AI Algorithm Remotely Monitors Sleep

Sleep is one of life’s most precious gifts—along with scented candles, tacos, and Barry Manilow.

Yet millions of Americans lay awake each night, counting sheep and wishing for their insomniac hell to end.

Sure, you could attach a bunch of sleep-monitoring sensors to yourself, but those will probably do more harm than good. The best alternative, it seems, comes down to science.

Researchers at Massachusetts Institute of Technology (MIT) and Massachusetts General Hospital (MGH) developed a way to remotely observe sleep stages, without applying any bits and bobs.

The device, mounted on a nearby wall, uses an artificial intelligence algorithm to analyze and translate radio signals around the user into sleep stages: light, deep, rapid eye movement (REM).

(Sounds like some kind of Voldemort-dark magic to me.)

“Imagine if your Wi-Fi router knows when you are dreaming, and can monitor whether you are having enough deep sleep, which is necessary for memory consolidation,” study lead Dina Katabi, the Andrew and Erna Viterbi Professor of Electrical Engineering and Computer Science, said in a statement.

“Our vision is developing health sensors that will disappear into the background and capture physiological signals and important health metrics, without asking the user to change her behavior in any way,” she added.

Katabi adopted previously developed radio-based sensors, which emit low-power radio frequency (RF) signals that reflect off the body, as a novel way to monitor sleep.

“The opportunity is very big because we don’t understand sleep well, and a high fraction of the population has sleep problems, MIT graduate student and study co-author Mingmin Zhao said. “We have the technology that, if we can make it work, can move us from a world where we do sleep studies once every few months in the sleep lab to continuous sleep studies in the home.”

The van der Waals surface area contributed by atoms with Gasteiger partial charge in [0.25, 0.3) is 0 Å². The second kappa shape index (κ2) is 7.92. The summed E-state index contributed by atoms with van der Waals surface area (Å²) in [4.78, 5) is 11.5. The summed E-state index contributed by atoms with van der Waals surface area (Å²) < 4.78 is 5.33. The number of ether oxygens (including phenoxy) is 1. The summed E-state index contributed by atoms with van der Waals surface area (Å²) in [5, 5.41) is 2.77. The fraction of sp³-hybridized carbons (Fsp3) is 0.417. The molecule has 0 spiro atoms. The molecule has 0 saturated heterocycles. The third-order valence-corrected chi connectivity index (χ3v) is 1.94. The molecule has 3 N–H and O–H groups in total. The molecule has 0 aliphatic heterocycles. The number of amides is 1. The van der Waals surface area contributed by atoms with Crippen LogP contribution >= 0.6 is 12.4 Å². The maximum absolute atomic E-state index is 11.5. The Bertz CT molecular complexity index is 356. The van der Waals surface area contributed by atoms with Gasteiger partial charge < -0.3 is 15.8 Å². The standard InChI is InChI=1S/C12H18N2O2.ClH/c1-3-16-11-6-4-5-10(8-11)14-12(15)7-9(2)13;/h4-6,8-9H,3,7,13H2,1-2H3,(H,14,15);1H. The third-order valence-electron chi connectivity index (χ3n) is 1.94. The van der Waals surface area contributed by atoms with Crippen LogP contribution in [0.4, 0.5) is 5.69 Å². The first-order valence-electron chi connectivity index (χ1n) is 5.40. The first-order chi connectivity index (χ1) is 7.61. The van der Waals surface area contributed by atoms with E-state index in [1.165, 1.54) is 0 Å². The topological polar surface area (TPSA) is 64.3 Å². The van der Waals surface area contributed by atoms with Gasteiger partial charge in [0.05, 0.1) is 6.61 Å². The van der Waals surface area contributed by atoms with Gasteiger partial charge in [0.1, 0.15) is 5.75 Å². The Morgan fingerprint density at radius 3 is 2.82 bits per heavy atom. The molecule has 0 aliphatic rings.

To achieve that, the team incorporated a proprietary deep neural network-based AI algorithm, which automatically eliminates irrelevant information.

Just mount and sleep (via Shichao Yue @ MIT)

“The novelty lies in preserving the sleep signal while removing the rest” of the unwanted data,” according to Tommi Jaakkola, the Thomas Siebel Professor of Electrical Engineering and Computer Science.

The resulting 80 percent accuracy, MIT boasted, is comparable to that of sleep specialists based on EEG measurements.

“Our device allows you not only to remove all of these sensors that you put on the person, and make it a much better experience that can be done at home,” Katabi said.

It not only makes the job of the doctor and sleep technologist easier, it also opens new doors for studying how certain diseases, like Parkinson’s, affect sleep. “They don’t have to go through the data and manually label it.”

Katabi and Jaakkola partnered with Matt Bianchi, chief of the MGH Division of Sleep Medicine, to present their findings in a paper co-written by Zhao and grad student Shichao Yue.

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